Human made earthquakes on the rise in US

Recent US study shows oil and gas drilling is “very likely” the cause of the increase in tremors

Updated Jul 28, 2015

The US Geological Survey (USGS) released a report on April 23 confirming that oil and gas drilling triggered man-made earthquakes in eight states. The study discovered that Alabama, Arkansas, Colorado, Kansas, New Mexico, Ohio, Oklahoma and Texas have seen tremors in a degree not witnessed for million years.

The USGS call these tremors “induced earthquakes,” which are indeed “earthquakes triggered by man-made practices.”

“These earthquakes are occurring at a higher rate than ever before and pose a much greater risk to people living nearby,” Chief of the USGS National Seismic Hazard Modeling Project Mark Petersen said in a statement.

“The USGS is developing methods that overcome the challenges in assessing seismic hazards in these regions in order to support decisions that help keep communities safe from ground shaking.”

Campaigners have long accused fracking, or hydraulic fracturing, of being responsible for environmental problems and earthquakes. The process involves injecting large volumes of wastewater deep into to ground by using disposal wells, which is later extracted along with oil and gas during drilling.

The report suggests wastewater injection wells were responsible for causing the earthquakes. Although fracking produces large amounts of wastewater, the report says the procedure itself was only occasionally directly implicated in causing quakes and that the percentage of fracking wastewater was small relative to the total volume of wastewater produced by all types of drilling.

The increase in induced earthquakes is most striking in Oklahoma, which is one of the top energy producing states in US. Seismic activity in 2013 in Oklahoma was 70 times greater than pre-2008. Oklahoma is now seeing an average of 2.5 quakes of magnitude 3.0 or above daily, which is far higher than historical average of 1.5 per year.

In 2011 a 5.6 magnitude quake linked to wastewater injection hit Prague, Oklahoma, and damaged 200 buildings.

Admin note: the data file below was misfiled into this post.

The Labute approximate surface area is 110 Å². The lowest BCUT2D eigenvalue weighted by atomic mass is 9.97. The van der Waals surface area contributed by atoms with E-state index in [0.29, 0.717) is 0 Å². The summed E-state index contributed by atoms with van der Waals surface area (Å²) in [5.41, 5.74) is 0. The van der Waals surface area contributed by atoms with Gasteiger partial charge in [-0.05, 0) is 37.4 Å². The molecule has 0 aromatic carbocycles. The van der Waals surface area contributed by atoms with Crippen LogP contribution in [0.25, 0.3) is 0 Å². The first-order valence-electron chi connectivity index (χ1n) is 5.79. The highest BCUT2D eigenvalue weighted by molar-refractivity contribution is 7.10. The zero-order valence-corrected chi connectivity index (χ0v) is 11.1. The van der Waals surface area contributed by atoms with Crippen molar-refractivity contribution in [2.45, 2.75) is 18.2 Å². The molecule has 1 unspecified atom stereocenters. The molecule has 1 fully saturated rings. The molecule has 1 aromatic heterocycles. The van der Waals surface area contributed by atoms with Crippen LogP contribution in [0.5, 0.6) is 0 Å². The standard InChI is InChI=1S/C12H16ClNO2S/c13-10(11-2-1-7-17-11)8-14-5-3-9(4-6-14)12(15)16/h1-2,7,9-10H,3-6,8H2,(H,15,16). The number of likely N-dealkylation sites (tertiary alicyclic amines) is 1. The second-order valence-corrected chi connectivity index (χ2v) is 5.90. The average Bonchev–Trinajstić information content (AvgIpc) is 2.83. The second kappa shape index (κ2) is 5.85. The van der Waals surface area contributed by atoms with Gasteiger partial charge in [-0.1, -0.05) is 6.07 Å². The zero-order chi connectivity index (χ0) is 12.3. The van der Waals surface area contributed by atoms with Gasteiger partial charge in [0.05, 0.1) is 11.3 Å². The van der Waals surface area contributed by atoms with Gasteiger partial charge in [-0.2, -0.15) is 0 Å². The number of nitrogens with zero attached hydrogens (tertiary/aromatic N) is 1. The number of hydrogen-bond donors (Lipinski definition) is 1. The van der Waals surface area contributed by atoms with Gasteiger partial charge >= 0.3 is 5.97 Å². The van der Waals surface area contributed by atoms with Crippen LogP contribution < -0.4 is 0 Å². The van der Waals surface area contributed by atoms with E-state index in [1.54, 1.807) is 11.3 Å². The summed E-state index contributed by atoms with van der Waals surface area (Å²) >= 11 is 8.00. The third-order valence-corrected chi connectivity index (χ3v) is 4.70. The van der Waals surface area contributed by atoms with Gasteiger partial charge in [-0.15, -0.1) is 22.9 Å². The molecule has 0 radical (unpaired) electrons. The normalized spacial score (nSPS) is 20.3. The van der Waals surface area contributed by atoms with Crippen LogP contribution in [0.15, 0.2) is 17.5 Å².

The Oklahoma Corporation Commission (OCC), the oil and gas regulatory body of Oklahoma, stressed that the issue is the agency’s top priority. "There will no doubt be more steps to take, and all options available to the OCC are on the table," OCC Spokesman Matt Skinner said in a statement.

Another study from Southern Methodist University (SMU), Dallas, finds that the cause of earthquakes occurring in Azle, Texas from late 2013 through to spring 2014 is “very likely” wastewater injection and saltwater extraction from gas wells.

Azle witnessed 27 magnitude 2.0 or greater earthquakes during this period. According Matthew Hornbach, the leading author of the study, the timing and location of the quakes correlates to the drilling and injection.

The Oklahoma Oil & Gas Association (OKOGA) said further proof is needed.

“There may be a link between earthquakes and disposal wells, but we - industry, regulators, researchers, lawmakers or state residents - still don’t know enough about how wastewater injection impacts Oklahoma’s underground faults,” said OKOGA President Chad Warmington.

But according to the Democrat State Representative Cory Williams, who is one of the most prominent voices advocating stronger action on the earthquake issue, this is not enough.

“I want a moratorium and then an action plan,” Williams said.

“The only way to protect the public is to say, ‘We’re done for now.’”

TRTWorld and agencies